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      image/svg+xml Jakob Voss, based on art designer at PLoS, modified by Wikipedia users Nina and Beao Closed Access logo, derived from PLoS Open Access logo. This version with transparent background. http://commons.wikimedia.org/wiki/File:Closed_Access_logo_transparent.svg Jakob Voss, based on art designer at PLoS, modified by Wikipedia users Nina and Beao
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  • image/svg+xml art designer at PLoS, modified by Wikipedia users Nina, Beao, JakobVoss, and AnonMoos Open Access logo, converted into svg, designed by PLoS. This version with transparent background. http://commons.wikimedia.org/wiki/File:Open_Access_logo_PLoS_white.svg art designer at PLoS, modified by Wikipedia users Nina, Beao, JakobVoss, and AnonMoos http://www.plos.org/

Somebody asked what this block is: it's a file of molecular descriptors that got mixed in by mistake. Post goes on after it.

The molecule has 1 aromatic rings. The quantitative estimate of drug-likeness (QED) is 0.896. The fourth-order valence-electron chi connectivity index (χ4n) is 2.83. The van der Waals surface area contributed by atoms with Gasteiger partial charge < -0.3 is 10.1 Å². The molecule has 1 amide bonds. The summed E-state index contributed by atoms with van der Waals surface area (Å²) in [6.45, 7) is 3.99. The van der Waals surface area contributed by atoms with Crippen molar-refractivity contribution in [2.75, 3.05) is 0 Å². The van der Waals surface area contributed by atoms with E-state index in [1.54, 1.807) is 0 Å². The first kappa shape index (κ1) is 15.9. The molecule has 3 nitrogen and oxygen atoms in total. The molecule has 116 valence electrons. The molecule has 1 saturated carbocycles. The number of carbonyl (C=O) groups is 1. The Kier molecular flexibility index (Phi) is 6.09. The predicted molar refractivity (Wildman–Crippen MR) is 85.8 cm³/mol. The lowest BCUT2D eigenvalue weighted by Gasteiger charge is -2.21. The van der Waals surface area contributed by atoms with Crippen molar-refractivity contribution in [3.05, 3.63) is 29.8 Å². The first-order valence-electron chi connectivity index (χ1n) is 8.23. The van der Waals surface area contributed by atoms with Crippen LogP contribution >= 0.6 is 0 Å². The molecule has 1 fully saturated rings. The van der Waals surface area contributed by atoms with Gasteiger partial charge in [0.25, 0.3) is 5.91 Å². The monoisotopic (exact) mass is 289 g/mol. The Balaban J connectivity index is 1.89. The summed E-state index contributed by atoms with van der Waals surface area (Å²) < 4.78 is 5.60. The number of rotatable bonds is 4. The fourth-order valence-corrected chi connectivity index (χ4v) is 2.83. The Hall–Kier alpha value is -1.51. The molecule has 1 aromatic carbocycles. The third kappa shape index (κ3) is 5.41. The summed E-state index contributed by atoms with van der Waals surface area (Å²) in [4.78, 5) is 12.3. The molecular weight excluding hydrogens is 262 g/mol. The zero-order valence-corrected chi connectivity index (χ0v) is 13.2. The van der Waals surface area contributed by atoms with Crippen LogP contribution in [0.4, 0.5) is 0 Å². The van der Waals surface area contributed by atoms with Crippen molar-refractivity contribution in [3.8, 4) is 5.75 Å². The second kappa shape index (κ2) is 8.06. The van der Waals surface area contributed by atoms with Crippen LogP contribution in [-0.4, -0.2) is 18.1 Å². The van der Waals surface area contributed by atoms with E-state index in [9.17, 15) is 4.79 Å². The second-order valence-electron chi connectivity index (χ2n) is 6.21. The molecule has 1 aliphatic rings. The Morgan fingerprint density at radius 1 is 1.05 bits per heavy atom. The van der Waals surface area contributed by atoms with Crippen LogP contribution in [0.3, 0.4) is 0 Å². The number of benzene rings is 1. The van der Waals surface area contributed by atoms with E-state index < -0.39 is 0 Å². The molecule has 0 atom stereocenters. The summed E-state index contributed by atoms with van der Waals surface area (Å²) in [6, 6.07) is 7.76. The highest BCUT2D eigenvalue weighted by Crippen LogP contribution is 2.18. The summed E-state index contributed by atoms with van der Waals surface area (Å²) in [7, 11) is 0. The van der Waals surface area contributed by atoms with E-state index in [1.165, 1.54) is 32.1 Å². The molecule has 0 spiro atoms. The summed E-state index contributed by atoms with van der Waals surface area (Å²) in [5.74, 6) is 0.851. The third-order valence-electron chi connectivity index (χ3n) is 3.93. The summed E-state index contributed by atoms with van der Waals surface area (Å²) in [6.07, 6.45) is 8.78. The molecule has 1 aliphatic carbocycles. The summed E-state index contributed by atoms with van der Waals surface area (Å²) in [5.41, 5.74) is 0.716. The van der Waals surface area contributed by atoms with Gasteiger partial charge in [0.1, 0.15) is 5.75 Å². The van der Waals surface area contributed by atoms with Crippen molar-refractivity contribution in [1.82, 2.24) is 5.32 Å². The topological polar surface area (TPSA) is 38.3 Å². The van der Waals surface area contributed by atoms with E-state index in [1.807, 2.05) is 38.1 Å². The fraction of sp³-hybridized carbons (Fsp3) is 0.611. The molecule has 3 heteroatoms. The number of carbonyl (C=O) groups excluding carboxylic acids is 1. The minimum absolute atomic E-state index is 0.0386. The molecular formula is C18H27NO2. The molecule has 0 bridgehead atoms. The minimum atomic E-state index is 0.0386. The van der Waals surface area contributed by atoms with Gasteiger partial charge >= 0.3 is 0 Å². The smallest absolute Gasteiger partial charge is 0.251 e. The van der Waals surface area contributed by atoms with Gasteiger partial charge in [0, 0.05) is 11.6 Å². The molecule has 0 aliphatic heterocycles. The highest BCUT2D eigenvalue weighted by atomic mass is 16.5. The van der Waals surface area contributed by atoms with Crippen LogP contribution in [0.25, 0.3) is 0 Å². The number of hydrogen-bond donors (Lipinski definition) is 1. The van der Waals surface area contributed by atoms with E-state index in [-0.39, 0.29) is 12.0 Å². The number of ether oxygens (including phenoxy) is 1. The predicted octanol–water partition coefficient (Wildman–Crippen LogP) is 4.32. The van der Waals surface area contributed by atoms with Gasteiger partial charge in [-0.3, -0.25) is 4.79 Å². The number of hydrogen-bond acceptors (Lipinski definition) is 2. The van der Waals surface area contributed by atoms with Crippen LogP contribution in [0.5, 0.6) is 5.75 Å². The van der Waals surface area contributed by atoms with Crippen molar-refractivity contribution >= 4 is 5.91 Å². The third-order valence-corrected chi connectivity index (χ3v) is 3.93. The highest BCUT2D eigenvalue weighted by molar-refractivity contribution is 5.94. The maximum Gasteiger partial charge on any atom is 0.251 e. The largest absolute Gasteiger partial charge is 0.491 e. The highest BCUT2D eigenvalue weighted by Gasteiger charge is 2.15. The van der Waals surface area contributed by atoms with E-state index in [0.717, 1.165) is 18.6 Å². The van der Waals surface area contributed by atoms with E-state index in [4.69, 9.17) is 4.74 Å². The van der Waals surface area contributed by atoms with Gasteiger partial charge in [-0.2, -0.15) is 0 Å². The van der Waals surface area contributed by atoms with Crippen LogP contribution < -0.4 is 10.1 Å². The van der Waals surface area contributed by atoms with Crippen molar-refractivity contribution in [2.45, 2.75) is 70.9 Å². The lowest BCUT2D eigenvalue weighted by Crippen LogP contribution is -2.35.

Authors: Gutknecht, E.; Dadou, I.; Vu, B.; Cambon, G.; +8 Authors